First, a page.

Oh my gosh, thank you, thank you, THANK YOU SO MUCH for that post about Misha and the movie, Karla.
I am a Canadian, from the Scarborough area, who was growing up around the time that Paul Bernardo and Karla Homolka were active, and that is truly one of the darkest, most terrifying times I can remember in my life. I haven’t seen the movie so I can’t comment on how they were depicted in it, but the crimes they actually committed, and the manner in which they committed them, are truly unspeakable.
Even now, twenty years later, all you have to do is mention one of those names to people in Canada (at least anyone from my province), and they shudder and cringe. I’ve seen it happen. Bernardo and Homolka are the embodiment of true, undiluted evil in a lot of our minds.
Seriously, just sitting here typing this, having to think about them in even this peripheral sense, is giving me the willies.
I remember being absolutely horrified back when I saw a preview for Karla on my TV. I was even more saddened when I recently learned that Misha was involved.
Just… I want to back you up 100% when you politely ask people not to talk to Misha about this movie.
This is not some cutting edge, indie film, where we’re exploring the oh-so-taboo life of fictional serial killers. These were real people, who committedcrimes so brutal that they continue to echo through my country’s social fabric twenty years later.
Free speech be damned, I don’t think this is a movie that should ever have been made. These are not people whose story deserved to be put on film, for entertainment purposes.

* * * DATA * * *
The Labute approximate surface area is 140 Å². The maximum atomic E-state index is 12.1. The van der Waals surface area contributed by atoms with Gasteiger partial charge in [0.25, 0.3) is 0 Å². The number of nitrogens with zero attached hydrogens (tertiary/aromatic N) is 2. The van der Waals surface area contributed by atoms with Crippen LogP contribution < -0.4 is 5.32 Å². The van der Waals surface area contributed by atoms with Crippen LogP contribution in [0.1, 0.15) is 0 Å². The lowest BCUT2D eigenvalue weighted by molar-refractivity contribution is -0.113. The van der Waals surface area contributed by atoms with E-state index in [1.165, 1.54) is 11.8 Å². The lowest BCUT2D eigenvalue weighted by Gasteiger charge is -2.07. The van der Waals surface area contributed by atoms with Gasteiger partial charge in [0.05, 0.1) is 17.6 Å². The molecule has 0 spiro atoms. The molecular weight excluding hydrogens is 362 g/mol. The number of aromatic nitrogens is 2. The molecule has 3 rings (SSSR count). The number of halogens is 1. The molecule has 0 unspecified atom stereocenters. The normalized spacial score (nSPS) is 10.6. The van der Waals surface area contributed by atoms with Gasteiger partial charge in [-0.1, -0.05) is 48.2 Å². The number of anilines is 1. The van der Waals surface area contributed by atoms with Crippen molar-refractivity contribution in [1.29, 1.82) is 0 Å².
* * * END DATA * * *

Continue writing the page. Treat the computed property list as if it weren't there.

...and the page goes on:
So yes, please. I can’t stop anyone from watching this movie, but please understand how deep its roots go. Where those roots come from. Please understand that Misha took on the role of a real person, and thus had to put himself in the mindset of a true monster while he was filming this movie.
I’ve heard that people sometimes talk to Misha about Karla, or bring DVDs for him to sign, and I can only imagine it’s because they don’t quite realize what they’re doing, and where the movie (or the story) comes from.
Please, please, please don’t talk to him about it. Again, (I think it’s a pretty safe assumption that) he’s not trying to be coy, he sincerely does not want to talk about it, and I don’t blame him.
Anyways, I apologize if you weren’t looking for a long-winded response to your post. Just, for obvious reasons, this is something I feel strongly about, too. I lived and breathed this case, for real. I slept and went to school and played with my friends a stone’s throw away from where it was all happening.
This case was the embodiment of true terror, and it casts and eternal shadow in my mind.
So I suppose I’m just adding my voice to yours. I mean, perhaps the true events behind this movie are irrelevant to your (and Misha’s) request for people not to talk to Misha about it, since ultimately the film and the events are different things.
All I know is that if Misha had to walk in Bernardo’s shoes while filming this movie, well… all things considered, it should be obvious why he wouldn’t want to talk or even think about the experience ever again.
(And on top of that, as far as I’m concerned, even without having seen it, every copy of Karla that was ever made should be loaded onto a rocket and sent hurtling into the sun.)
You’re welcome and thank you! Thank you so much for sharing this with me. I can’t even imagine what that must have been like. How awful and scary of an experience that must have been. And I’m truly sorry you had to think about this again.
Everyone should read this.
For future reference, I don’t mind people talking to me about Karla because I’d like them to be informed instead of naively asking Misha about it but if you don’t want to see anymore posts related to it, I tag every one with “karla for ts”.